Study Shows Superior Outcomes With SMILE vs LASIK

New Vision clinic, main center for refractive surgery in France, with cutting-edge technology for all eye laser operations. Eye operation using the SMILE, Small Incision Lenticule Extraction, laser technique. It is a new generation of treatment which enables short-sightedness to be corrected without removing the superficial layer of the cornea, nor opening it. The SMILE technique involves producing with the Femtosecond laser, a lenticule, thin slice, in 3D in the thickness of the cornea, and removing it with a micro incision in the shape of a smile. The worse the short-sightedness, the thicker the lenticule. (Photo by: BSIP/Universal Images Group via Getty Images)
The study evaluated the refractive, visual, and aberrometric outcomes of the refractive procedures.

This article is part of Ophthalmology Advisor’s Dry Eye Disease In-Depth coverage from the 2021 meeting of the American Academy of Ophthalmology, held in New Orleans from November 12 to 15, 2021. The team at Ophthalmology Advisor will be reporting on a variety of the research presented by the dry eye disease experts at the AAO. Check back for more from the AAO 2021 Meeting.

 

Patients undergoing small incision lenticule extraction (SMILE) for myopia demonstrated better refractive, visual, and aberrometric outcomes than those who were treated using wavefront-optimized lasik laser-assisted in situ keratomileusis (LASIK), according to a study presented at the American Academy of Ophthalmology 2021 meeting, held in New Orleans, November 12-15. The study utilized a ray-tracing aberrometry device to measure the participants’ parameters.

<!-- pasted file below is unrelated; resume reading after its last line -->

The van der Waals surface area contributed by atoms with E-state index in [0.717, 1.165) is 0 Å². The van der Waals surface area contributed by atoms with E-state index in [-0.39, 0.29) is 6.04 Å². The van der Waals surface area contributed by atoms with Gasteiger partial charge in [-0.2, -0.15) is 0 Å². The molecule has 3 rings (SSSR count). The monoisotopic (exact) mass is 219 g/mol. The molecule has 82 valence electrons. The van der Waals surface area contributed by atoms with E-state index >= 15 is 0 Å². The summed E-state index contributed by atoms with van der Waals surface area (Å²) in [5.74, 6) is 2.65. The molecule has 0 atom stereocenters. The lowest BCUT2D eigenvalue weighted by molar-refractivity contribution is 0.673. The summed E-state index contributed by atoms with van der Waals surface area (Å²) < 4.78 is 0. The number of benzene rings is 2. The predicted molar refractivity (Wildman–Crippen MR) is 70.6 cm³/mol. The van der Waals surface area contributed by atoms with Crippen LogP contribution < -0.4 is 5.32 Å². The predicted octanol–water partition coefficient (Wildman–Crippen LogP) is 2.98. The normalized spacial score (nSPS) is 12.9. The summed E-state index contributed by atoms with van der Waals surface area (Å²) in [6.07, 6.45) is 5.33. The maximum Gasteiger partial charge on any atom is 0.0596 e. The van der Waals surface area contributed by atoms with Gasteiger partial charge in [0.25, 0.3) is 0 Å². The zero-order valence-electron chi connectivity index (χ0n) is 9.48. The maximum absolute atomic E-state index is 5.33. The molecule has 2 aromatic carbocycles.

The researchers reviewed 152 eyes of 72 patients who underwent either of the refractive procedures. Visual parameters were assessed using iTrace® (Tracey Technologies), contrast sensitivity, Schirmer score, and subjective questionnaires were conducted at baseline and again 3 month postoperatively. 

The patients who underwent the SMILE procedure were found to have a postoperative manifest refraction spherical equivalent of -0.05±0.20 vs -0.02±0.17 in the patients who received LASIK (P =.47). In SMILE patients, corneal aberrations induced were 0.05±0.05 D, while they were 0.08±0.06 (P =.017) in LASIK patients. Their spherical aberration were measured at 0.003±0.008, vs 0.010±0.013 in LASIK patients. Additional metrics included Strehl ratio, (-0.05±0.072 in SMILE patients vs -0.08±0.078 in LASIK patients, P =.027),  modulation transfer function, (-0.02±0.059 in SMILE vs -0.02±0.058 in LASIK, P =.493), and Q value, (0.16±0.073 in SMILE vs 0.18±0.064 in LASIK). 

The study also found superior Schirmer and dry eye score numbers for the patients who underwent SMILE than LASIK. 

Visit Ophthalmology Advisor’s conference section for the complete Dry Eye Disease coverage from the AAO 2021.

 

Reference

Gupta A, Thakur A, Kulshrestha A, Dhar S, Malhotra C. SMILE vs LASIK in myopic eyes using ray-tracing aberrometry. Paper presented at: American Academy of Ophthalmology 2021 Annual Meeting; November 12-15, 2021; New Orleans. Abstract PA036.